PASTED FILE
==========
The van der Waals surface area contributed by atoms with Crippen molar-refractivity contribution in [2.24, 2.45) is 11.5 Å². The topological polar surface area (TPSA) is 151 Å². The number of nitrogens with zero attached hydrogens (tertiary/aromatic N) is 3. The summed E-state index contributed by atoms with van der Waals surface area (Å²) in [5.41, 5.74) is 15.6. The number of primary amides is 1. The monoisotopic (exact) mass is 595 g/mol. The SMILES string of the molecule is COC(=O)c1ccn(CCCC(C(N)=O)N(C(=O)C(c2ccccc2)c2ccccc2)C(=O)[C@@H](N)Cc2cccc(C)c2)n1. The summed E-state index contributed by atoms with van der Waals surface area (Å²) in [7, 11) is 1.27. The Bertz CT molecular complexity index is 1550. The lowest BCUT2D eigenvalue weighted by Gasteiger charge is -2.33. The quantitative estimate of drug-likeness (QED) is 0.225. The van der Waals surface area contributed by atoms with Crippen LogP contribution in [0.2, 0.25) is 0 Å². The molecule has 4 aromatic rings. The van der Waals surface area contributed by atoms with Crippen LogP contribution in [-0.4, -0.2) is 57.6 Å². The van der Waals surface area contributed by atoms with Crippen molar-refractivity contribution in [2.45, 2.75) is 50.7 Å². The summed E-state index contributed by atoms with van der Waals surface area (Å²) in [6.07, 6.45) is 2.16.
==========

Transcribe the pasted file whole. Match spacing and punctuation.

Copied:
The van der Waals surface area contributed by atoms with Crippen molar-refractivity contribution in [2.24, 2.45) is 11.5 Å². The topological polar surface area (TPSA) is 151 Å². The number of nitrogens with zero attached hydrogens (tertiary/aromatic N) is 3. The summed E-state index contributed by atoms with van der Waals surface area (Å²) in [5.41, 5.74) is 15.6. The number of primary amides is 1. The monoisotopic (exact) mass is 595 g/mol. The SMILES string of the molecule is COC(=O)c1ccn(CCCC(C(N)=O)N(C(=O)C(c2ccccc2)c2ccccc2)C(=O)[C@@H](N)Cc2cccc(C)c2)n1. The summed E-state index contributed by atoms with van der Waals surface area (Å²) in [7, 11) is 1.27. The Bertz CT molecular complexity index is 1550. The lowest BCUT2D eigenvalue weighted by Gasteiger charge is -2.33. The quantitative estimate of drug-likeness (QED) is 0.225. The van der Waals surface area contributed by atoms with Crippen LogP contribution in [0.2, 0.25) is 0 Å². The molecule has 4 aromatic rings. The van der Waals surface area contributed by atoms with Crippen LogP contribution in [-0.4, -0.2) is 57.6 Å². The van der Waals surface area contributed by atoms with Crippen molar-refractivity contribution in [2.45, 2.75) is 50.7 Å². The summed E-state index contributed by atoms with van der Waals surface area (Å²) in [6.07, 6.45) is 2.16.